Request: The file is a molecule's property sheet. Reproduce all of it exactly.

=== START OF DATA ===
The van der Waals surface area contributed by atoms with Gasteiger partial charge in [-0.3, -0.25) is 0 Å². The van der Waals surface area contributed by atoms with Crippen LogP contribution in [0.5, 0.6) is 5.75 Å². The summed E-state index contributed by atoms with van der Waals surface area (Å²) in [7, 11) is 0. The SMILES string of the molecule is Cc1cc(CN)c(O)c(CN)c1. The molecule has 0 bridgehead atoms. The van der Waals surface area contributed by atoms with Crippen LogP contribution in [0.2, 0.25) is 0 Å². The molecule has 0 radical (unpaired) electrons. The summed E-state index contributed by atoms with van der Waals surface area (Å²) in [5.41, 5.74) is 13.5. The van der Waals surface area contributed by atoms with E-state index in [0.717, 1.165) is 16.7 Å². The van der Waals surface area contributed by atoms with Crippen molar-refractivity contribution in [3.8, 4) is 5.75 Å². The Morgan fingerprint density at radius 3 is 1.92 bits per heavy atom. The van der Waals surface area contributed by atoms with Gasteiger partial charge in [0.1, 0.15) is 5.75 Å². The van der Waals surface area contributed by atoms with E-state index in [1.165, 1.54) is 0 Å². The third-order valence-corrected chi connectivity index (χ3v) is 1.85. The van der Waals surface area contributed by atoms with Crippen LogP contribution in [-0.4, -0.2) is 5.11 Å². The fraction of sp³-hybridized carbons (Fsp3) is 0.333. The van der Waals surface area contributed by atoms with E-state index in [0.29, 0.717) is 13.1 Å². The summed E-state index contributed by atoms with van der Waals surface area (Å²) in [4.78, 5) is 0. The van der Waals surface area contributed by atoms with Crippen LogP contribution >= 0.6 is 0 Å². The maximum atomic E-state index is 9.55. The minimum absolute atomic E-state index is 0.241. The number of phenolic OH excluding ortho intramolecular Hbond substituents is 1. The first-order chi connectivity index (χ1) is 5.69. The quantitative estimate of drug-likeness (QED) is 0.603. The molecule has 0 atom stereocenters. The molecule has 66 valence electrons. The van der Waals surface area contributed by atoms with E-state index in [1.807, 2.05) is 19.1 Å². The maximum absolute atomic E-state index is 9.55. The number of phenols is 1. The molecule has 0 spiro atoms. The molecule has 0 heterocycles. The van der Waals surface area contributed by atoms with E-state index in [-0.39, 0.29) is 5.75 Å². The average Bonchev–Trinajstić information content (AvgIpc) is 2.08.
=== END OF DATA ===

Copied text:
The van der Waals surface area contributed by atoms with Gasteiger partial charge in [-0.3, -0.25) is 0 Å². The van der Waals surface area contributed by atoms with Crippen LogP contribution in [0.5, 0.6) is 5.75 Å². The summed E-state index contributed by atoms with van der Waals surface area (Å²) in [7, 11) is 0. The SMILES string of the molecule is Cc1cc(CN)c(O)c(CN)c1. The molecule has 0 bridgehead atoms. The van der Waals surface area contributed by atoms with Crippen LogP contribution in [0.2, 0.25) is 0 Å². The molecule has 0 radical (unpaired) electrons. The summed E-state index contributed by atoms with van der Waals surface area (Å²) in [5.41, 5.74) is 13.5. The van der Waals surface area contributed by atoms with E-state index in [0.717, 1.165) is 16.7 Å². The van der Waals surface area contributed by atoms with Crippen molar-refractivity contribution in [3.8, 4) is 5.75 Å². The Morgan fingerprint density at radius 3 is 1.92 bits per heavy atom. The van der Waals surface area contributed by atoms with Gasteiger partial charge in [0.1, 0.15) is 5.75 Å². The van der Waals surface area contributed by atoms with E-state index in [1.165, 1.54) is 0 Å². The third-order valence-corrected chi connectivity index (χ3v) is 1.85. The van der Waals surface area contributed by atoms with Crippen LogP contribution in [-0.4, -0.2) is 5.11 Å². The fraction of sp³-hybridized carbons (Fsp3) is 0.333. The van der Waals surface area contributed by atoms with E-state index in [0.29, 0.717) is 13.1 Å². The summed E-state index contributed by atoms with van der Waals surface area (Å²) in [4.78, 5) is 0. The van der Waals surface area contributed by atoms with Crippen LogP contribution >= 0.6 is 0 Å². The maximum atomic E-state index is 9.55. The minimum absolute atomic E-state index is 0.241. The number of phenolic OH excluding ortho intramolecular Hbond substituents is 1. The first-order chi connectivity index (χ1) is 5.69. The quantitative estimate of drug-likeness (QED) is 0.603. The molecule has 0 atom stereocenters. The molecule has 66 valence electrons. The van der Waals surface area contributed by atoms with E-state index in [1.807, 2.05) is 19.1 Å². The maximum absolute atomic E-state index is 9.55. The number of phenols is 1. The molecule has 0 spiro atoms. The molecule has 0 heterocycles. The van der Waals surface area contributed by atoms with E-state index in [-0.39, 0.29) is 5.75 Å². The average Bonchev–Trinajstić information content (AvgIpc) is 2.08.